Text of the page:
As part of the Great One Pound Coin Race, we want to find out Britain’s ultimate favourite £1 coin.
Over the last couple of months we’ve been asking Change Checkers to vote for their favourite UK, Scottish, Northern Irish, Welsh and English £1 coin designs.
Now this is the last poll left to vote in until we find out which £1 coin is Britain’s all-time favourite design.
Please vote for your favourite £1 coin from the finalists in the below poll:
Last week we asked you to vote for your favourite Welsh £1 coin design – it was very close but 35% of Change Checkers voted the 2013 Daffodil and Leek £1 as their favourite.
This week we want to know your favourite English £1 coin design.
Let us know by voting in our poll below:
More information about the English £1 coin designs
The first reverse design series of £1 coins took floral emblems as its theme to represent the United Kingdom and its four constituent countries. They were designed by Leslie Durbin – one of the most highly-regarded silversmiths of the 20th Century. The Oak Tree is used on this coin to represent England.
The second series of £1 coin designs used heraldic emblems to represent the United Kingdom and its four constituent countries. This coin features three lions to represent England. The three lions date back to Richard the Lionheart (1189-1199) who used three golden lions on a scarlet background as a powerful symbol of the English throne.
The third series of £1 coin designs depicts bridges from each of the four consituent countries in the United Kingdom. This coin features the Gateshead Millennium Bridge to represent England. The Gateshead Millennium Bridge is a tilt bridge which spans the River Tyne between Gateshead and Newcastle. It is the world’s first tilting bridge and has won a large number of awards for its design and lighting.
The fourth series of £1 coins used the capital cities of the four constituent countries as the basis of the reverse design. Designed by Stuart Devlin, Goldsmith and Jeweller to the Queen, this coin depicts the circular Coat of Arms of the City of London as the principal focus to represent England.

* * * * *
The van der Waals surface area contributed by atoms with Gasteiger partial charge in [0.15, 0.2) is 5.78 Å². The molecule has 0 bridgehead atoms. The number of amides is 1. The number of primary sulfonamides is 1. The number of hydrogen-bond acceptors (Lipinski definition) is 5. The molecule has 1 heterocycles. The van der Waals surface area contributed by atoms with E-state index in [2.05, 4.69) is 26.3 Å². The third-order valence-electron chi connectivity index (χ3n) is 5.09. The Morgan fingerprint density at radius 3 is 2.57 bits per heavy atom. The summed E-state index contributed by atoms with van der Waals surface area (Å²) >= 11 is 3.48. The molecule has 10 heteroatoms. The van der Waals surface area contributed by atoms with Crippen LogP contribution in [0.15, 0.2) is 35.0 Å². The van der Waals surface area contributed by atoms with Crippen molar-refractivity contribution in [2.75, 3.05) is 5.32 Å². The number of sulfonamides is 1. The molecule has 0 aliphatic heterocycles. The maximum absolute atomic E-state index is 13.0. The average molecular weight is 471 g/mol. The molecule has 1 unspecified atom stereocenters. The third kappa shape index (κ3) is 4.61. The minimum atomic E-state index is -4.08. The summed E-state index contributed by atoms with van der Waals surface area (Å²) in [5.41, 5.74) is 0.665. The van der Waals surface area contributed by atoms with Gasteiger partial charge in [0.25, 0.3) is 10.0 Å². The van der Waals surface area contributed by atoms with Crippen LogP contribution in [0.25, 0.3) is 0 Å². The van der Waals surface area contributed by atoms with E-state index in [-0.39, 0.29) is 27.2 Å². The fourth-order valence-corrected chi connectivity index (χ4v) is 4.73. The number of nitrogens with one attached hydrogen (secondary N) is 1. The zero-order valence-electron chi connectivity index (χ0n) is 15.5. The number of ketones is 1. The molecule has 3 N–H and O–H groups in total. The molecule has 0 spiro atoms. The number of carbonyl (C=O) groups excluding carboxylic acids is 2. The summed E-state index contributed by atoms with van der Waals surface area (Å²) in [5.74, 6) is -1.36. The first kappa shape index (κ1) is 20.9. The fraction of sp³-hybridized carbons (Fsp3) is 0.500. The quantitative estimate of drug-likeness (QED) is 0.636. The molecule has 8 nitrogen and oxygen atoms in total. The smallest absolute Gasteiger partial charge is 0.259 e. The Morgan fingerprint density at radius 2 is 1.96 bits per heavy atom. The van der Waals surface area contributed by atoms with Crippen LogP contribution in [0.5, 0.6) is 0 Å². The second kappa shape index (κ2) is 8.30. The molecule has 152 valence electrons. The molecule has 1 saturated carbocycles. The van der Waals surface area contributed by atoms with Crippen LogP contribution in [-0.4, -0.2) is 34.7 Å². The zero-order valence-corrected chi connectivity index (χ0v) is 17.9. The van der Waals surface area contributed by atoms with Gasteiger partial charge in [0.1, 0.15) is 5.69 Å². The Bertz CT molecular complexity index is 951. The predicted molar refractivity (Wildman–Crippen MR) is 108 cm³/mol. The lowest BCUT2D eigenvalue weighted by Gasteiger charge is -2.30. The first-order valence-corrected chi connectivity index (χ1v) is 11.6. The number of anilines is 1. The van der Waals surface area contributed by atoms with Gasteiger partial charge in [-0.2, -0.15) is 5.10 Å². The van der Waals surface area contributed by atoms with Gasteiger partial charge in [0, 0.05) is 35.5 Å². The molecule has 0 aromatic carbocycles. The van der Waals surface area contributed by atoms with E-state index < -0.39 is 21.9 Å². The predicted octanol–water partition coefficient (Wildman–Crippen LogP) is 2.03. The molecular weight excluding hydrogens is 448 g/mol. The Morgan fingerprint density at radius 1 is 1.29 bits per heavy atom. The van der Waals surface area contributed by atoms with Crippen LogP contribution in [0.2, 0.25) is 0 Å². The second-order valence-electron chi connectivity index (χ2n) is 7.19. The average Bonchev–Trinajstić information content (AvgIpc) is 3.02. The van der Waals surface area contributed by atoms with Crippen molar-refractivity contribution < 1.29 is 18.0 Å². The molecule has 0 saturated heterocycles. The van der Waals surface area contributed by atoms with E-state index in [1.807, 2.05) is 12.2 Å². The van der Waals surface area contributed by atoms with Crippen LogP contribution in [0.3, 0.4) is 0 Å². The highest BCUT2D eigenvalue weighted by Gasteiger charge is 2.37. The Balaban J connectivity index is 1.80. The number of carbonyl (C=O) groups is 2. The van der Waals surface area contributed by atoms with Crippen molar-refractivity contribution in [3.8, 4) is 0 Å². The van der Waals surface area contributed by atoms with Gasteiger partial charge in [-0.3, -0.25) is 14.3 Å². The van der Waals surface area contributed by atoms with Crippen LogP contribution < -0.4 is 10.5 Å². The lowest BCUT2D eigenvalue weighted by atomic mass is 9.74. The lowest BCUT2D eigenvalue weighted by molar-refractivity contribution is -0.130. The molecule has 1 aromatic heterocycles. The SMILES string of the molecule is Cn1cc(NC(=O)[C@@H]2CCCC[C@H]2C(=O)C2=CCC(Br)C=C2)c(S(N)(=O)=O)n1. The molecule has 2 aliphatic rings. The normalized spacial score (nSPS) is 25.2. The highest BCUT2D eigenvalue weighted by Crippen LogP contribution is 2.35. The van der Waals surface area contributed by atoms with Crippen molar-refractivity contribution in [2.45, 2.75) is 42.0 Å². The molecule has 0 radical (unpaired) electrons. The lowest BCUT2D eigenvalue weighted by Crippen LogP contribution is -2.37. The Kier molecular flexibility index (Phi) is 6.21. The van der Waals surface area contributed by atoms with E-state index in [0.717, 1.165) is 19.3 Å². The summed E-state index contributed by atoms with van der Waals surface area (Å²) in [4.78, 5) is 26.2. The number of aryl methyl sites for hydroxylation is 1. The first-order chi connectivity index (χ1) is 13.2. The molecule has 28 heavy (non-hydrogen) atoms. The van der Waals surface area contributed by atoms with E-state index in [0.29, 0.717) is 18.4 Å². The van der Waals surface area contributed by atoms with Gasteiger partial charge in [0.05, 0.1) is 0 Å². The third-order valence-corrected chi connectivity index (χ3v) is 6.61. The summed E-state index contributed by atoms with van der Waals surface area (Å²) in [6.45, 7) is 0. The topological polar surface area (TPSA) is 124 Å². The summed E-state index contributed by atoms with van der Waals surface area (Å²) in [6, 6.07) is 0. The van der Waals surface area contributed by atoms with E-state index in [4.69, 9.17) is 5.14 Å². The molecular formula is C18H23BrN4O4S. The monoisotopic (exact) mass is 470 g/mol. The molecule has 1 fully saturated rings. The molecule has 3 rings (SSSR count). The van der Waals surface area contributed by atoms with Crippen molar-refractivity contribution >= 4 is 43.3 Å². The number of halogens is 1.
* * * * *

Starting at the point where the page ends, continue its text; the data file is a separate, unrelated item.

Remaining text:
The fifth series of £1 coin designs uses pairs of floral emblems designed by Timoty Noad to represent the United Kingdom and its four constituent countries. This coin features an oak branch with an acorn alongside a stem with a tudor-inspired rose to represent England
Next week- Final: What’s your ultimate favourite £1 coin design?
If you want to get your hands on the last ‘round pound’ they are available here protectively encapsulated and certified as superior Brilliant Uncirculated quality.
You have just 250 days to collect all 24 Round £1 Coin Designs.
They’ve been a part of our lives for 33 years but the Round Pound Coin will be withdrawn from circulation forever on the 15th October this year.
Starting from today, we’re encouraging collectors across the UK, to join the biggest race of its kind ever held – The Great One Pound Coin Race.
It’s totally FREE to enter the Race and by entering you’ll be able to:
- Collect all 24 circulating £1 coins direct from your change
- Receive collecting tips and suggestions to help you complete your One Pound Collection
- Track your progress with the Change Checker web app or on your FREE downloadable £1 Coin Race Sheet
- Swap coins online with other collectors to help complete your collection
- Win exclusive Gold-plated One Pound Coin Race Participant’s Medals
- Receive exclusive participant’s discounts and savings
33 Years of Round £1 Coins. 24 Designs. Gone in 250 days.
The first £1 coin entered circulation right back in 1983 and featured the Royal Coat of Arms as its design. It was quickly followed the next year with a Scottish thistle design, followed by the Welsh leek, Northern Irish flax and the English oak in subsequent years.
In total 24 different designs have entered circulation with five different series representing the component countries of the UK. The remaining four designs have all been variations on the theme of the Royal Coats Arms. A final, twenty-fifth Round Pound Coin was issued by The Royal Mint in 2016 but it never entered general circulation.
Scarce £1 Coins still available for face value in your change
Of course some £1 coins are much rarer than others. It’s partly because mintages of the different designs vary vastly, from less than 1 million coins to over 300 million. But that’s only part of the story. Older issues are also often more difficult to find, especially in good condition.
The three lowest mintage £1 coins in circulation come from a series of UK Capital City coins issued in 2010/11, with Edinburgh being the rarest with a mintage of 935,000 coins – just 0.04% of all the £1 coins ever struck.
But it’s still possible to find even these rare coins in your change along with all of the other 21 circulation £1 coins. But only for the next 250 days.
Once the 15 October has passed, you will have little chance of building a complete collection of £1 Coins at anything like their face value. So …
on your marks…
The Great One Pound Coin Race is on. Start your race today, before it’s too late.